This site is reader-supported. When you click through links on our site, we may be compensated.
In China, the next generation of car buyers are getting a chance to share their thoughts about Tesla’s electric cars in a company-produced video from the 2020 Beijing International Automotive Exhibition.
The ten-day-long event allows spectators to view a variety of cars from a wide array of auto manufacturers. This year, Tesla seemed to hold a significant advantage in terms of appeal, with many of the attendees flocking toward the all-electric car company’s exhibit, which featured appearances from the Model S, Model 3, and Model X.
The video, which was posted initially by @TeslaCN, the company’s official account for the Chinese market, shows several young children talking about their favorite characteristics of Tesla vehicles.
Your love is what keeps us going🧡 pic.twitter.com/OXDRaVU8tG
— Tesla Greater China (@teslacn) October 5, 2020
From colors to features, Teslas are arguably the most kid-friendly vehicles on Earth. While children still are not permitted to drive the all-electric cars, there are plenty of entertainment options within the vehicles that will keep kids occupied during their venture.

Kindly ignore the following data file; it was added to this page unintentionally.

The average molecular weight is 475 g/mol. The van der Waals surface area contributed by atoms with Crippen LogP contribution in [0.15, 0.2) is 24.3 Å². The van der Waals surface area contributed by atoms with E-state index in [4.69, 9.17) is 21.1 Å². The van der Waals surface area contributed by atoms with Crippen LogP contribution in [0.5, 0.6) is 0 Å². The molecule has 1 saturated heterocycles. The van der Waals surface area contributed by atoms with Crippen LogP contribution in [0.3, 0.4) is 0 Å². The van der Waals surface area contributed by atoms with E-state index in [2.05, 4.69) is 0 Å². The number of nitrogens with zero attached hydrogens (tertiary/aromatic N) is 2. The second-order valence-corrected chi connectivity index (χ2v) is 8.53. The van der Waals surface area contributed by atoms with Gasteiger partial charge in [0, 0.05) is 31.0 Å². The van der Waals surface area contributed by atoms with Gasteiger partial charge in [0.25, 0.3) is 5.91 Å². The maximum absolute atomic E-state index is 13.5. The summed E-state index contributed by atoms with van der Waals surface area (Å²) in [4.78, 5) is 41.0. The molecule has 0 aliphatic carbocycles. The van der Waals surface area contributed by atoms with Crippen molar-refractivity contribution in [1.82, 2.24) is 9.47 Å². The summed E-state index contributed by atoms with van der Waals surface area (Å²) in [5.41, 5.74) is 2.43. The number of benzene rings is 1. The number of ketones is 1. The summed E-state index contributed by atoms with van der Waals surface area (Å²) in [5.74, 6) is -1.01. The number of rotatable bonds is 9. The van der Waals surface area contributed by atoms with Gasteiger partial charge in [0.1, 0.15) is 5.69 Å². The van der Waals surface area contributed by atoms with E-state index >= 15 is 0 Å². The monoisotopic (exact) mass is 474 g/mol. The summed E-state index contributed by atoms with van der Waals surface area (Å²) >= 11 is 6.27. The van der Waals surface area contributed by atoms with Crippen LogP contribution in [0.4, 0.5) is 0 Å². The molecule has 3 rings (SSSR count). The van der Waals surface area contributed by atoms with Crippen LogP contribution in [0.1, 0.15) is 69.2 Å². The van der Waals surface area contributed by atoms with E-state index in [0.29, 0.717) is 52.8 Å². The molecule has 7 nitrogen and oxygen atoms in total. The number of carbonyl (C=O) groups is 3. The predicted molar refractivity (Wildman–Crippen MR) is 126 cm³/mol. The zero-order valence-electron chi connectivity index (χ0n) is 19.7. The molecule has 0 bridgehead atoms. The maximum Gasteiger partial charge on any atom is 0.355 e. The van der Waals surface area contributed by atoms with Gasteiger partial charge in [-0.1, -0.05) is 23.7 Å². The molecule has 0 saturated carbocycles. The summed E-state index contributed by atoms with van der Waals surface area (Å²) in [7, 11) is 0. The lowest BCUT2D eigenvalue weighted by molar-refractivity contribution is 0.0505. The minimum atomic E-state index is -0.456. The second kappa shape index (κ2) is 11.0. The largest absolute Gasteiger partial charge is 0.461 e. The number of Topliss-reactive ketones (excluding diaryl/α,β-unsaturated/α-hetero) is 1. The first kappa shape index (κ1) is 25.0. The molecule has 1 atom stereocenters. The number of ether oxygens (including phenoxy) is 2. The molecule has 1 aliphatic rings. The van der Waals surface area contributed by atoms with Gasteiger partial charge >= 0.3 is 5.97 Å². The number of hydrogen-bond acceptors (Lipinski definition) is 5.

On-screen games, streaming services like Netflix and Hulu, and other interesting features separate Teslas from other cars. However, these features serve to keep drivers occupied during downtime and children during long drives and charging sessions.
Interestingly, the kids in the video are likely between 8-12 years old and have several years until they will be driving a Tesla electric vehicle. But in China, the demand for the company’s cars has been an overwhelming success and has been a testament to not only Tesla’s adoption of sustainable transportation, but also citizen support in foreign countries.
Coming off of a strong August where the Model 3 was the most popular EV in China with over 11,800 units sold, according to the EV Sales Blog, there is no shortage of demand in the country. However, some bearish analysts see China as a “weak point” for Tesla, which is interesting considering the overwhelming growth that the company has shown since entering the market with domestically-produced cars at the beginning of 2020.
Morgan Stanley’s Adam Jonas indicated earlier in October that Tesla would sell 0 units in China by 2030.
“We have China sales peaking [in the] middle of the decade and then going down…and then eventually nothing after 2030,” Jonas said to On the Move, a Yahoo Finance show, last week. Jonas’ basis comes from the AI network and how the Chinese government would more than likely not accept Tesla’s American-developed software for operation because of the U.S.-China trade relationship.
However, Tesla has plenty of demand in China. With the country’s younger generations showing plenty of support for the electric automaker, the 2030 diminishment of sales is likely a far-fetched idea.